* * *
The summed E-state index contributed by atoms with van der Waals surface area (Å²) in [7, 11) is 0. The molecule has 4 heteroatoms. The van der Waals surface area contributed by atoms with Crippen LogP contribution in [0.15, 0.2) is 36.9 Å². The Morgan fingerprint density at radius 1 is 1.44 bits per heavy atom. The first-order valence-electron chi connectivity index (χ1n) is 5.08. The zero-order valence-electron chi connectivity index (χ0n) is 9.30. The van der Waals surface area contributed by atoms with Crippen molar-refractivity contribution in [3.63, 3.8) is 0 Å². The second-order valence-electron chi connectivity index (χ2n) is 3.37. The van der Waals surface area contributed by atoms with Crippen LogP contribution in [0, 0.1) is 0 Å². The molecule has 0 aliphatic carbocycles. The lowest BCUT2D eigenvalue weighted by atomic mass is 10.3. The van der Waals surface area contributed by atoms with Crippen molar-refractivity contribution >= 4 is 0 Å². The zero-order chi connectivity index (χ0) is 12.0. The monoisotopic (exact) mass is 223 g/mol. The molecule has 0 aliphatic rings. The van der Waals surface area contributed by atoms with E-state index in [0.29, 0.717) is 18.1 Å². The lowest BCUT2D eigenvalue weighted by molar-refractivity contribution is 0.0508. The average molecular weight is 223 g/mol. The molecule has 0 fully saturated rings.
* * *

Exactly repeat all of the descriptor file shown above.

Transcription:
The summed E-state index contributed by atoms with van der Waals surface area (Å²) in [7, 11) is 0. The molecule has 4 heteroatoms. The van der Waals surface area contributed by atoms with Crippen LogP contribution in [0.15, 0.2) is 36.9 Å². The Morgan fingerprint density at radius 1 is 1.44 bits per heavy atom. The first-order valence-electron chi connectivity index (χ1n) is 5.08. The zero-order valence-electron chi connectivity index (χ0n) is 9.30. The van der Waals surface area contributed by atoms with Crippen molar-refractivity contribution in [3.63, 3.8) is 0 Å². The second-order valence-electron chi connectivity index (χ2n) is 3.37. The van der Waals surface area contributed by atoms with Crippen LogP contribution in [0, 0.1) is 0 Å². The molecule has 0 aliphatic carbocycles. The lowest BCUT2D eigenvalue weighted by atomic mass is 10.3. The van der Waals surface area contributed by atoms with Crippen molar-refractivity contribution >= 4 is 0 Å². The zero-order chi connectivity index (χ0) is 12.0. The monoisotopic (exact) mass is 223 g/mol. The molecule has 0 aliphatic rings. The van der Waals surface area contributed by atoms with E-state index in [0.29, 0.717) is 18.1 Å². The lowest BCUT2D eigenvalue weighted by molar-refractivity contribution is 0.0508. The average molecular weight is 223 g/mol. The molecule has 0 fully saturated rings.